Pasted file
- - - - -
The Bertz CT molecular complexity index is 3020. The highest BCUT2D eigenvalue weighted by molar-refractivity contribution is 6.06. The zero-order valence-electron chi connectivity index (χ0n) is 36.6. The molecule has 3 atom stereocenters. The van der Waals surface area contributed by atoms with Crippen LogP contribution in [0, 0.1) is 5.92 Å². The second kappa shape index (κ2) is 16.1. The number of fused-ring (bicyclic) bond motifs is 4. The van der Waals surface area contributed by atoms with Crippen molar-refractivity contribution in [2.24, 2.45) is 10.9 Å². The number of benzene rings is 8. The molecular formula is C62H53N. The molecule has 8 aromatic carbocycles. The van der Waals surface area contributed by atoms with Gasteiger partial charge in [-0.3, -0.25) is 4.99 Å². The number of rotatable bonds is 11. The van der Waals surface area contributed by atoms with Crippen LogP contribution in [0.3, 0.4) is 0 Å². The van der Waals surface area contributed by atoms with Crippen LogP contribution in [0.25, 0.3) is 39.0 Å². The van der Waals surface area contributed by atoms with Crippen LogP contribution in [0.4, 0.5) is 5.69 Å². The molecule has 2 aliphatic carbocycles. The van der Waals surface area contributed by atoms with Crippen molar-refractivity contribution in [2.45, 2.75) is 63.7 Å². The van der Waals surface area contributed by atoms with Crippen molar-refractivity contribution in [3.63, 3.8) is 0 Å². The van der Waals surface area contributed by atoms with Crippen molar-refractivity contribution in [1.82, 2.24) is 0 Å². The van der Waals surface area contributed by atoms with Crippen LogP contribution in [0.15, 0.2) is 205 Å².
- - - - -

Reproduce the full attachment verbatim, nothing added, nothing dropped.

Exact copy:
The Bertz CT molecular complexity index is 3020. The highest BCUT2D eigenvalue weighted by molar-refractivity contribution is 6.06. The zero-order valence-electron chi connectivity index (χ0n) is 36.6. The molecule has 3 atom stereocenters. The van der Waals surface area contributed by atoms with Crippen LogP contribution in [0, 0.1) is 5.92 Å². The second kappa shape index (κ2) is 16.1. The number of fused-ring (bicyclic) bond motifs is 4. The van der Waals surface area contributed by atoms with Crippen molar-refractivity contribution in [2.24, 2.45) is 10.9 Å². The number of benzene rings is 8. The molecular formula is C62H53N. The molecule has 8 aromatic carbocycles. The van der Waals surface area contributed by atoms with Gasteiger partial charge in [-0.3, -0.25) is 4.99 Å². The number of rotatable bonds is 11. The van der Waals surface area contributed by atoms with Crippen LogP contribution in [0.3, 0.4) is 0 Å². The van der Waals surface area contributed by atoms with Crippen LogP contribution in [0.25, 0.3) is 39.0 Å². The van der Waals surface area contributed by atoms with Crippen LogP contribution in [0.4, 0.5) is 5.69 Å². The molecule has 2 aliphatic carbocycles. The van der Waals surface area contributed by atoms with Crippen molar-refractivity contribution in [2.45, 2.75) is 63.7 Å². The van der Waals surface area contributed by atoms with Crippen molar-refractivity contribution in [3.63, 3.8) is 0 Å². The van der Waals surface area contributed by atoms with Crippen molar-refractivity contribution in [1.82, 2.24) is 0 Å². The van der Waals surface area contributed by atoms with Crippen LogP contribution in [0.15, 0.2) is 205 Å².